On Wednesday, Mr. Nadler’s team made clear it was considering building charges going beyond the Ukraine matter, related to obstruction of the House’s inquiry. A lawyer for the chairman, Norm Eisen, also asked the witnesses to also evaluate whether possible obstruction of justice by Mr. Trump laid out by Robert S. Mueller, the special counsel who investigated the Trump campaign’s connections to Russia’s interference in the 2016 election, was also impeachable. The Democratic caucus, and Ms. Pelosi, though, may still ultimately decide to keep the case more narrowly focused on Ukraine.

The Intelligence Committee report released on Tuesday laid out a broad framework for what articles of impeachment might look like. It found that the president had abused his power, endangered national security for his own personal benefit by seeking foreign interference in the 2020 election, and had obstructed justice by ordering critical witnesses not to testify.





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House Democrats: Trump Abuse of Power Impeachable Offense

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Congressional Democrats launched the next step in the impeachment of U.S. President Donald Trump Wednesday, hearing testimony from legal scholars on what the U.S. Constitution says about the standards for impeaching and removing a president from office. The House Judiciary Committee hearings take lawmakers a step closer to a vote on Articles of Impeachment, measures that if passed would lead to a Senate trial. VOA’s congressional correspondent Katherine Gypson has more from Capitol Hill.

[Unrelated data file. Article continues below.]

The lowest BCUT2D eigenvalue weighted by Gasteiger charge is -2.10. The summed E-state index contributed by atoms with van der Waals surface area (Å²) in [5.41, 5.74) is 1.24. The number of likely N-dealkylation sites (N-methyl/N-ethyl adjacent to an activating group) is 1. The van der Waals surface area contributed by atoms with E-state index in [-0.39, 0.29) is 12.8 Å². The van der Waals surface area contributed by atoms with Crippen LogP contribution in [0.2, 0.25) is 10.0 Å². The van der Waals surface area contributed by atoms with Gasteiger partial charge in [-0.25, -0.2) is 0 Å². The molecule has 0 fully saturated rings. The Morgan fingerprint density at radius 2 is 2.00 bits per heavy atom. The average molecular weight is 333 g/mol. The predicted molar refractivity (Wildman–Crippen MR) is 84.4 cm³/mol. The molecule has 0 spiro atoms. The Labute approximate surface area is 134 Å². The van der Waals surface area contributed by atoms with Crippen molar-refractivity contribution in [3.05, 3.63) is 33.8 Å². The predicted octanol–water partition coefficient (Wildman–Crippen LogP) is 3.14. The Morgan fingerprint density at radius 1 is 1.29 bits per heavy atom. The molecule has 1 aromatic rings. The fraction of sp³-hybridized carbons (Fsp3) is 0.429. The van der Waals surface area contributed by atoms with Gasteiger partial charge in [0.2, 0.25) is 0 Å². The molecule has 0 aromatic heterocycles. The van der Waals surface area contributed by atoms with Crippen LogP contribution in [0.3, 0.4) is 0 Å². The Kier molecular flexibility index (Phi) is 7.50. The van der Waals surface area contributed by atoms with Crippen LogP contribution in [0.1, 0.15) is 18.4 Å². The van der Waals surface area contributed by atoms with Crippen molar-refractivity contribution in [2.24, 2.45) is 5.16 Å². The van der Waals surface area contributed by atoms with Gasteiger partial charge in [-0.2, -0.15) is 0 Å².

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Saudi Arabia denies pushing OPEC allies for deeper cuts, source says

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OPEC Secretary General Mohammed Sanusi Barkindo (L) and Saudi Arabia’s Energy Minister Prince Abdulaziz bin Salman (R) attend an Opec-JMMC meeting in the UAE capital Abu Dhabi on September 12, 2019.

KARIM SAHIB | AFP | Getty Images

OPEC kingpin Saudi Arabia has denied pursuing a deeper round of production cuts, one senior oil official told CNBC on Thursday, despite intense speculation the global oil-producing group was on the cusp of imposing further output curbs.

The oil-rich kingdom was widely considered to be pushing for other OPEC members to sign up for at least an additional 400,000 barrels per day (bpd) of production cuts. But, one anonymous Saudi oil official told CNBC on the sidelines of a meeting in Vienna, Austria that this was not the case — and Riyadh had not proposed any figures.

OPEC and non-OPEC allies — sometimes referred to as OPEC+ — have gathered in Vienna this week to discuss the next phase of their oil production policy. The 14-member group will hold talks on Thursday, before meeting with non-OPEC allies, including Russia, on Friday.

The energy alliance has reduced output by 1.2 million bpd since the beginning of the year. The current deal, which runs through to March 2020, replaced a previous round of production cuts that began in January 2017.

International benchmark Brent crude traded at $63.53 on Thursday afternoon, up more than 0.8%, while U.S. West Texas Intermediate (WTI) stood at $58.76, approximately 0.5% higher.

Oil prices have rallied in recent trading sessions, boosted by growing speculation about the potential for deeper production cuts.

However, Brent crude futures remain around 15% lower when compared to an April peak, with WTI down 12% over the same period.

— CNBC’s Dan Murphy, Hadley Gamble and Emma Graham contributed to this report.